Emergence of a European parasite in Western Canada
A recent publication in Emerging Infectious Diseases reports a European strain of a pathogenic cestode (Echinococcus multilocularis) in a dog in a non-endemic region of Canada, presumably as the result of recent introduction from Europe via translocation of dog(s) or red fox. This work was headed by researchers at the University of Saskatchewan and was conducted in collaboration with a number of regional biologists and local trappers, the government of British Columbia, and the Universities of Calgary and Guelph. Subsequent investigations of wildlife definitive hosts from central British Columbia reveal that this strain is established in red fox and coyote in this region, suggesting that this parasite has emerged in a newly endemic region of North America (K. Gesy, E. Jenkins, H. Schwantje, unpubl. data). North American strains of this parasite are known to occur in the three prairie provinces and throughout the territories.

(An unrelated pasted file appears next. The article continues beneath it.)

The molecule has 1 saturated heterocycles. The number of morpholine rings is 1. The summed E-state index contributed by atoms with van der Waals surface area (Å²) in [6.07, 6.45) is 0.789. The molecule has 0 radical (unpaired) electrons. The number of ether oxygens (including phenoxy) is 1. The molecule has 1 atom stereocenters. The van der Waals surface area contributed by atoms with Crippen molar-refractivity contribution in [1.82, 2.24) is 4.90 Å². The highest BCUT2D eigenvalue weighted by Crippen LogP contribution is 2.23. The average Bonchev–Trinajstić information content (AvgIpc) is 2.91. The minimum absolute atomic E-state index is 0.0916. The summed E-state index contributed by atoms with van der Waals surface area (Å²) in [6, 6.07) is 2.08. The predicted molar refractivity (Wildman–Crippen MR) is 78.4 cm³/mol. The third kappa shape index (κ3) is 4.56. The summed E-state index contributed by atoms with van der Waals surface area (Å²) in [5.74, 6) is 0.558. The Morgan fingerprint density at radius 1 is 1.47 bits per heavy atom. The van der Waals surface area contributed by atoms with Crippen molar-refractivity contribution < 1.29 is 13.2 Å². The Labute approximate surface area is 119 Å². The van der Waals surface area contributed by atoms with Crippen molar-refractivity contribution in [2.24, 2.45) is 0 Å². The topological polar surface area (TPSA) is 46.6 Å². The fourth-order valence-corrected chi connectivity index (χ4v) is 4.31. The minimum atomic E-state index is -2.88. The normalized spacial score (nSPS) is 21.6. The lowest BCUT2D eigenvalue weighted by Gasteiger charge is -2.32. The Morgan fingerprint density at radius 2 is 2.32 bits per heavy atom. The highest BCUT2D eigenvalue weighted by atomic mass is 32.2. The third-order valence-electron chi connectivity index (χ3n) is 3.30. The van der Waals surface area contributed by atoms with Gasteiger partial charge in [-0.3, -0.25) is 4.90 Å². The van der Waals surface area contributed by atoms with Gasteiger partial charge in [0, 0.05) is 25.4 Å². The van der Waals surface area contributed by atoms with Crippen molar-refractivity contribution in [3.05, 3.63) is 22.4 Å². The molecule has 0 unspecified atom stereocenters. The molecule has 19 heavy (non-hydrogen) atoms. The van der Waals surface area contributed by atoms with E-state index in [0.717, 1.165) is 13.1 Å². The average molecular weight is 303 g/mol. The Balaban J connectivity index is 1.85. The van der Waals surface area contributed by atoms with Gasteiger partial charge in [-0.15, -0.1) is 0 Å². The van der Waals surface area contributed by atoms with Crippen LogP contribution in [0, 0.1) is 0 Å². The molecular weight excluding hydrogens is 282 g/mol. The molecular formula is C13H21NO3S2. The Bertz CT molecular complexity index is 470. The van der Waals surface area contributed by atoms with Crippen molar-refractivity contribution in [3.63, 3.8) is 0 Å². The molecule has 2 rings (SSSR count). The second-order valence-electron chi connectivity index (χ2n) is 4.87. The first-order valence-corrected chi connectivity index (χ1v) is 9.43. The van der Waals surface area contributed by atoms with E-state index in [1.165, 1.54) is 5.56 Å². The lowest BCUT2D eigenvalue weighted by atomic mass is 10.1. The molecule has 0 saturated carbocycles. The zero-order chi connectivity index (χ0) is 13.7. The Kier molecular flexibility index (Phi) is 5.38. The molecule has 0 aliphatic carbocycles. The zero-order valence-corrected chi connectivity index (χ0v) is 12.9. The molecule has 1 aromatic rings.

This finding has significance for both public and veterinary health, as E. multilocularis is the cause of alveolar hydatid disease (AHD) in people and other aberrant intermediate hosts. The European strains of E. multilocularis may have greater potential to cause AHD in humans than North American strain(s). This pathogen is emerging world wide as a result of anthropogenic translocation as well as changes in climate, landscape, and wildlife-human interfaces.
For further information please see http://wwwnc.cdc.gov/eid/article/18/6/11-1420_article.htm